## College Physics (4th Edition)

(a) The tension in the rope is $729~N$ (b) The magnitude of the force exerted by the wall on the climber's feet is $327~N$ and this force is directed at an angle of $19.5^{\circ}$ above the horizontal.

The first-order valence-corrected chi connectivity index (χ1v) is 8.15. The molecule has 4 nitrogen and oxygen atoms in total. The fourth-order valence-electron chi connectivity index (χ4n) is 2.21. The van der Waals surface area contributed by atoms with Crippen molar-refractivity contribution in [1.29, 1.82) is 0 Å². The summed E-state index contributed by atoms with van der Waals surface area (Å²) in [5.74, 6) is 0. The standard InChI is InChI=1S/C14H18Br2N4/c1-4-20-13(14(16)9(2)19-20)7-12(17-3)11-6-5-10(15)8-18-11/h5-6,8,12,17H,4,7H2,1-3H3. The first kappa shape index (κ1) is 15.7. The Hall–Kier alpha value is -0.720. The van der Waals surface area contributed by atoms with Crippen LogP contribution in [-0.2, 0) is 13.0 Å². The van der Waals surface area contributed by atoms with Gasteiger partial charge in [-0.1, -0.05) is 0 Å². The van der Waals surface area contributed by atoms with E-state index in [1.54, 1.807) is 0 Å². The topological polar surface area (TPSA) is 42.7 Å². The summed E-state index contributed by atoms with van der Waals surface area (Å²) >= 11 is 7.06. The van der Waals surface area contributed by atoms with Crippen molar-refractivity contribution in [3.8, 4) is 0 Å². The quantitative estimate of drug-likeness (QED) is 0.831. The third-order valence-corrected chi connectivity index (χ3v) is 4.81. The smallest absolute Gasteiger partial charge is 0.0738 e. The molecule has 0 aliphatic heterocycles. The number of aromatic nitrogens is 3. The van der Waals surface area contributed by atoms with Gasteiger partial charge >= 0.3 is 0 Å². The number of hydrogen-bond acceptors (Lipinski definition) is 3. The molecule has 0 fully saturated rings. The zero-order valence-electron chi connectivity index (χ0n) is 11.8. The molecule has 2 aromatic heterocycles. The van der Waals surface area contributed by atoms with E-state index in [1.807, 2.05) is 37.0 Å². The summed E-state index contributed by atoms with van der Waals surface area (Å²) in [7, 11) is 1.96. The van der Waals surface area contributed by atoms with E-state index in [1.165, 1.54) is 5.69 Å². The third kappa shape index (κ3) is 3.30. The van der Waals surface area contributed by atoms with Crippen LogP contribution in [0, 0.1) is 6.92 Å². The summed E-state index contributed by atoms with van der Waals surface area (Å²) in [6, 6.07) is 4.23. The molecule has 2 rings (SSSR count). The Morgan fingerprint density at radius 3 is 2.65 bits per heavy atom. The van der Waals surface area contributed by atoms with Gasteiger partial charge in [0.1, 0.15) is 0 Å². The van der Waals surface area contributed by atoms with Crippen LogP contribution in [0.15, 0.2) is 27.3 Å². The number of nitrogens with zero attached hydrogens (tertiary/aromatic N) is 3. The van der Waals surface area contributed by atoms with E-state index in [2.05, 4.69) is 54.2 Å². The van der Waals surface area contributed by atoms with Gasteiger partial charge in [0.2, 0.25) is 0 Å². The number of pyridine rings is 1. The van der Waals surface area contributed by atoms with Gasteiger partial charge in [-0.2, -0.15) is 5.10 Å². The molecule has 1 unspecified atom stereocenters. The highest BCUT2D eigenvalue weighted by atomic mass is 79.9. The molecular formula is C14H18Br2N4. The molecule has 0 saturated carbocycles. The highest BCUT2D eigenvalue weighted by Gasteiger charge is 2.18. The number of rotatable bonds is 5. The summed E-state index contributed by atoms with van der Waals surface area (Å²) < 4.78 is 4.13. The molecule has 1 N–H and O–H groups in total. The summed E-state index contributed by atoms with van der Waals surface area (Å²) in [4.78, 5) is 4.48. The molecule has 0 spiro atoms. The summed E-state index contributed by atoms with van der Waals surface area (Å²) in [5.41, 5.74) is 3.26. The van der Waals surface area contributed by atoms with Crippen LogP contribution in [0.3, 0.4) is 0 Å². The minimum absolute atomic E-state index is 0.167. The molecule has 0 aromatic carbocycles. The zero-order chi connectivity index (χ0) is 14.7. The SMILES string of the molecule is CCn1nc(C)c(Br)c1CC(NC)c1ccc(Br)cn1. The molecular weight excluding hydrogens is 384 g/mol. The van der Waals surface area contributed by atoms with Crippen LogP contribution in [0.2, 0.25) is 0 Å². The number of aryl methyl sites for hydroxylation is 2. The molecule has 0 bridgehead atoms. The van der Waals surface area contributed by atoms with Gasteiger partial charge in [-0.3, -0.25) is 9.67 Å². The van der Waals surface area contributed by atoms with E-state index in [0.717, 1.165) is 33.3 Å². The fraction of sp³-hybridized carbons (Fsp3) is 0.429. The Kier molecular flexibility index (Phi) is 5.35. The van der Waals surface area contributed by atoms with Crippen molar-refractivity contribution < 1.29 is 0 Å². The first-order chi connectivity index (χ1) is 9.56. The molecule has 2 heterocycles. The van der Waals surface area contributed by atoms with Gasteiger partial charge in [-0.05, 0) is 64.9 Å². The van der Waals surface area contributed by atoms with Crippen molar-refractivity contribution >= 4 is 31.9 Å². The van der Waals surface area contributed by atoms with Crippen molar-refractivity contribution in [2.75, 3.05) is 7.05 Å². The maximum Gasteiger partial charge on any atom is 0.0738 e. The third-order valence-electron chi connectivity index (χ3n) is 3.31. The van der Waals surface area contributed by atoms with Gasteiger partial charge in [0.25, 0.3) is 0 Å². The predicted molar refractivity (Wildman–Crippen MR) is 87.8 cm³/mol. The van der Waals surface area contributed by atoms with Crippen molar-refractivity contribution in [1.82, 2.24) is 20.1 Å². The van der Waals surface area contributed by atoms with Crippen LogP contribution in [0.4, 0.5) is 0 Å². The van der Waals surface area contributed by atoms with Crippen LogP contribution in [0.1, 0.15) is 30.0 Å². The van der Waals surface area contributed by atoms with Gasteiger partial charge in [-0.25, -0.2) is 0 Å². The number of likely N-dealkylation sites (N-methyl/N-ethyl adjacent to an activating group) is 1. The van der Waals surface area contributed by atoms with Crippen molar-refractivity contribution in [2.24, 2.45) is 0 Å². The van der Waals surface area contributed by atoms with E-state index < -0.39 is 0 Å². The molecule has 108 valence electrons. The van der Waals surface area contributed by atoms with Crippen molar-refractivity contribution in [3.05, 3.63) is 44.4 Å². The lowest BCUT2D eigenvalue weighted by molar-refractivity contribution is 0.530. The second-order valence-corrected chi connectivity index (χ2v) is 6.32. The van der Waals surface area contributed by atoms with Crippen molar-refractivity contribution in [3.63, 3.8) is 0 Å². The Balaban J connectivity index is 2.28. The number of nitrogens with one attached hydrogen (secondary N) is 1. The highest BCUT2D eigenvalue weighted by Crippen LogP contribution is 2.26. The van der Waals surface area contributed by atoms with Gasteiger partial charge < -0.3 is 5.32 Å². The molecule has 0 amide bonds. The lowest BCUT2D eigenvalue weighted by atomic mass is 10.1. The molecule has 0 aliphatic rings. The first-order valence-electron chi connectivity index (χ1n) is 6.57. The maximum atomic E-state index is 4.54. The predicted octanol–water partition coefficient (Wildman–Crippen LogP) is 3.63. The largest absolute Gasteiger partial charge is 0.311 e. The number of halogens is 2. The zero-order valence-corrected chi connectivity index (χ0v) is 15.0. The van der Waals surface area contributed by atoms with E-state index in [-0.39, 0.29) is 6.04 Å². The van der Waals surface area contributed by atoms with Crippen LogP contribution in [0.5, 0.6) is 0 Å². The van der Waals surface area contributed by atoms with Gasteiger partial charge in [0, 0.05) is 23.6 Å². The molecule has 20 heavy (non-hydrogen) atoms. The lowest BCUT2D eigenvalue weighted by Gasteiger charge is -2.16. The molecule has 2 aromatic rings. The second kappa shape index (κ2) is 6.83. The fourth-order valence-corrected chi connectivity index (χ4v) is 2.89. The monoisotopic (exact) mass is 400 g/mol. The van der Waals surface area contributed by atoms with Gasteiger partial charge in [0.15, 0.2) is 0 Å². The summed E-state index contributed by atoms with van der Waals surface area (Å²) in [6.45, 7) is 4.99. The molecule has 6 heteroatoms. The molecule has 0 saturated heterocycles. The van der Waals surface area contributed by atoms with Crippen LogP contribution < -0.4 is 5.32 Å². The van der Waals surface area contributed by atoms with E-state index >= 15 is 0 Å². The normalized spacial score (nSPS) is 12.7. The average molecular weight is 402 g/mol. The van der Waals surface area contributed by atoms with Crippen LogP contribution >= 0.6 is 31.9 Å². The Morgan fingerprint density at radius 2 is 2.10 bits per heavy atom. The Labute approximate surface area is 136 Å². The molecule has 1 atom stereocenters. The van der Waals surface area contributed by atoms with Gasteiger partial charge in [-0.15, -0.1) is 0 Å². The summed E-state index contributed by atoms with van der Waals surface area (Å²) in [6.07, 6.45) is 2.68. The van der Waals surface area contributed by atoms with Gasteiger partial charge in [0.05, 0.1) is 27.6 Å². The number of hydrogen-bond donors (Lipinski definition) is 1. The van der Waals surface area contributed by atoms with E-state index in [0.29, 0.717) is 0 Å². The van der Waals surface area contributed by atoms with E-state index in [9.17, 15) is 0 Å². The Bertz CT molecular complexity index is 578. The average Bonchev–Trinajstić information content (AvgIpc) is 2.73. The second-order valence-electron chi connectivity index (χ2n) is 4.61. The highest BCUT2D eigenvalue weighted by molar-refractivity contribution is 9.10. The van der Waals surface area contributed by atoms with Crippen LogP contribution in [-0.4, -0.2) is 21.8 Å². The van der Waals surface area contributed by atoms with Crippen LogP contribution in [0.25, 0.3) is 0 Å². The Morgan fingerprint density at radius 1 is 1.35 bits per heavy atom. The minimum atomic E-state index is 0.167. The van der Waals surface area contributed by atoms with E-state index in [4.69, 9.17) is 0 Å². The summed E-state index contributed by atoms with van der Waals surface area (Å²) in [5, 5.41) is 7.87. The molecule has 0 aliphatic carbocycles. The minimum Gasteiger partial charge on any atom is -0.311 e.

(a) We can consider the torques about the rotation axis where the climber's feet meet the wall. The weight of the climber exerts a clockwise torque about this axis. The tension exerts a counterclockwise torque about this axis. Since the system is in equilibrium, the counterclockwise torque is equal in magnitude to the clockwise torque. We can find the tension $F_T$: $\tau_{ccw} = \tau_{cw}$ $(1.06~m)(F_T)~sin~65^{\circ} = (0.91~m)(770~N)$ $F_T = \frac{(0.91~m)(770~N)}{(1.06~m)~sin~65^{\circ}}$ $F_T = 729~N$ The tension in the rope is $729~N$ (b) Since the system is in equilibrium, the sum of the horizontal forces equals zero. We can find $F_x$, the horizontal component of the force exerted by the wall on the climber: $F_x = F_T~cos~65^{\circ}$ $F_x = (729~N)~cos~65^{\circ}$ $F_x = 308~N$ Since the system is in equilibrium, the sum of the vertical forces equals zero. We can find $F_y$, the vertical component of the force exerted by the wall on the climber: $F_y + F_T~sin~65^{\circ} - 770~N = 0$ $F_y = 770~N - F_T~sin~65^{\circ}$ $F_y = 770~N - (729~N)~sin~65^{\circ}$ $F_y = 109~N$ We can find the magnitude of the force exerted by the wall on the climber's feet: $F = \sqrt{F_x^2+F_y^2}$ $F = \sqrt{(308~N)^2+(109~N)^2}$ $F = 327~N$ We can find the angle $\theta$ above the horizontal that the force is directed: $tan~\theta = \frac{109}{308}$ $\theta = tan^{-1}(\frac{109}{308})$ $\theta = 19.5^{\circ}$ The magnitude of the force exerted by the wall on the climber's feet is $327~N$ and this force is directed at an angle of $19.5^{\circ}$ above the horizontal.